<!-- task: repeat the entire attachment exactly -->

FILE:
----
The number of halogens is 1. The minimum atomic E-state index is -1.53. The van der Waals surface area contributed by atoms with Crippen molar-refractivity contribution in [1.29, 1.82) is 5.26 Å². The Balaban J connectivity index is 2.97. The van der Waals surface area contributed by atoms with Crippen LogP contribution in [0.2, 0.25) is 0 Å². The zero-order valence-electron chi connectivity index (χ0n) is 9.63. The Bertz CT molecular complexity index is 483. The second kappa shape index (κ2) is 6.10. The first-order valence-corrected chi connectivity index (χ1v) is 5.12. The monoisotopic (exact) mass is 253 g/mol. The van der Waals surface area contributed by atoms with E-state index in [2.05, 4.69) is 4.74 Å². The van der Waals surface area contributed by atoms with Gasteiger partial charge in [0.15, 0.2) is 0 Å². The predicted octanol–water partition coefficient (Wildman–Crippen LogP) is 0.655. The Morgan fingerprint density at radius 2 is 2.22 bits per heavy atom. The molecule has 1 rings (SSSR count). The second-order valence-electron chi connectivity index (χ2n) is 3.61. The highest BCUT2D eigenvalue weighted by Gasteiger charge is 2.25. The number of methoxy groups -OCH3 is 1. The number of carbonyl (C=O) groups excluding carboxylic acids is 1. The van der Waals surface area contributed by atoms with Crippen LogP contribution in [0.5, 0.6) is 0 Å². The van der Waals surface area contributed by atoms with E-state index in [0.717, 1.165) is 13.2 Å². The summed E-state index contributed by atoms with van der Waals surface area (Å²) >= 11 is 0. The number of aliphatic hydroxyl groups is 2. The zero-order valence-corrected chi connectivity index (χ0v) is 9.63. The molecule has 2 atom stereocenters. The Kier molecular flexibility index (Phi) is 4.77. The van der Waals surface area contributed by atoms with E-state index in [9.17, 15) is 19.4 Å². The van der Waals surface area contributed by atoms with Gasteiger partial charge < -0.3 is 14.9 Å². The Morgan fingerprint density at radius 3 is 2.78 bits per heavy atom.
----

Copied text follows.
The number of halogens is 1. The minimum atomic E-state index is -1.53. The van der Waals surface area contributed by atoms with Crippen molar-refractivity contribution in [1.29, 1.82) is 5.26 Å². The Balaban J connectivity index is 2.97. The van der Waals surface area contributed by atoms with Crippen LogP contribution in [0.2, 0.25) is 0 Å². The zero-order valence-electron chi connectivity index (χ0n) is 9.63. The Bertz CT molecular complexity index is 483. The second kappa shape index (κ2) is 6.10. The first-order valence-corrected chi connectivity index (χ1v) is 5.12. The monoisotopic (exact) mass is 253 g/mol. The van der Waals surface area contributed by atoms with E-state index in [2.05, 4.69) is 4.74 Å². The van der Waals surface area contributed by atoms with Gasteiger partial charge in [0.15, 0.2) is 0 Å². The predicted octanol–water partition coefficient (Wildman–Crippen LogP) is 0.655. The Morgan fingerprint density at radius 2 is 2.22 bits per heavy atom. The molecule has 1 rings (SSSR count). The second-order valence-electron chi connectivity index (χ2n) is 3.61. The highest BCUT2D eigenvalue weighted by Gasteiger charge is 2.25. The number of methoxy groups -OCH3 is 1. The number of carbonyl (C=O) groups excluding carboxylic acids is 1. The van der Waals surface area contributed by atoms with Crippen LogP contribution in [0.5, 0.6) is 0 Å². The van der Waals surface area contributed by atoms with E-state index in [0.717, 1.165) is 13.2 Å². The summed E-state index contributed by atoms with van der Waals surface area (Å²) >= 11 is 0. The number of aliphatic hydroxyl groups is 2. The zero-order valence-corrected chi connectivity index (χ0v) is 9.63. The molecule has 2 atom stereocenters. The Kier molecular flexibility index (Phi) is 4.77. The van der Waals surface area contributed by atoms with E-state index in [9.17, 15) is 19.4 Å². The van der Waals surface area contributed by atoms with Gasteiger partial charge < -0.3 is 14.9 Å². The Morgan fingerprint density at radius 3 is 2.78 bits per heavy atom.